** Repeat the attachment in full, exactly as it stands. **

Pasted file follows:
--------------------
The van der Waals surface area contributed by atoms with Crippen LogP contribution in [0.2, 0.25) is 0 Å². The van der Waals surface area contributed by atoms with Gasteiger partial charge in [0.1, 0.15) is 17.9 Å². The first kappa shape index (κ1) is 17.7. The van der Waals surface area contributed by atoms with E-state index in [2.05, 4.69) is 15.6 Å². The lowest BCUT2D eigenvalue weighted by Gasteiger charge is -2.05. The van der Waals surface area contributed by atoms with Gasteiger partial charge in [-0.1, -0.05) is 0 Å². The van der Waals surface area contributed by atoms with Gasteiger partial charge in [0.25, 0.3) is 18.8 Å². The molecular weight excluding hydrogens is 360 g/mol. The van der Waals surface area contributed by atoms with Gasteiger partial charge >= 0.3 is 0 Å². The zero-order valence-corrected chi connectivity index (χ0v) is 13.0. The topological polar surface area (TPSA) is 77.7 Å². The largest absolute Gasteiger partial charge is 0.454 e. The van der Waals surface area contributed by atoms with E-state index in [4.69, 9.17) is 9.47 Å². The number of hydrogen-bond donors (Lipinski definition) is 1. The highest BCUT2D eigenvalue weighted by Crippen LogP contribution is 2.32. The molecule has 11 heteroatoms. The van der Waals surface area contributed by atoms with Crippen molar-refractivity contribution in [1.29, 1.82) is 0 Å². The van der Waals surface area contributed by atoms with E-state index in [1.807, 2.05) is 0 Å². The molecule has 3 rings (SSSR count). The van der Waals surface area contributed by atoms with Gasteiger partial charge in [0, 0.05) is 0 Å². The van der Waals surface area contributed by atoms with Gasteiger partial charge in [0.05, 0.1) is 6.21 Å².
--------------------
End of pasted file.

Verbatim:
The van der Waals surface area contributed by atoms with Crippen LogP contribution in [0.2, 0.25) is 0 Å². The van der Waals surface area contributed by atoms with Gasteiger partial charge in [0.1, 0.15) is 17.9 Å². The first kappa shape index (κ1) is 17.7. The van der Waals surface area contributed by atoms with E-state index in [2.05, 4.69) is 15.6 Å². The lowest BCUT2D eigenvalue weighted by Gasteiger charge is -2.05. The van der Waals surface area contributed by atoms with Gasteiger partial charge in [-0.1, -0.05) is 0 Å². The van der Waals surface area contributed by atoms with Gasteiger partial charge in [0.25, 0.3) is 18.8 Å². The molecular weight excluding hydrogens is 360 g/mol. The van der Waals surface area contributed by atoms with Gasteiger partial charge >= 0.3 is 0 Å². The zero-order valence-corrected chi connectivity index (χ0v) is 13.0. The topological polar surface area (TPSA) is 77.7 Å². The largest absolute Gasteiger partial charge is 0.454 e. The van der Waals surface area contributed by atoms with E-state index in [4.69, 9.17) is 9.47 Å². The number of hydrogen-bond donors (Lipinski definition) is 1. The highest BCUT2D eigenvalue weighted by Crippen LogP contribution is 2.32. The molecule has 11 heteroatoms. The van der Waals surface area contributed by atoms with Crippen molar-refractivity contribution in [1.29, 1.82) is 0 Å². The van der Waals surface area contributed by atoms with E-state index in [1.807, 2.05) is 0 Å². The molecule has 3 rings (SSSR count). The van der Waals surface area contributed by atoms with Gasteiger partial charge in [0, 0.05) is 0 Å². The van der Waals surface area contributed by atoms with Gasteiger partial charge in [0.05, 0.1) is 6.21 Å².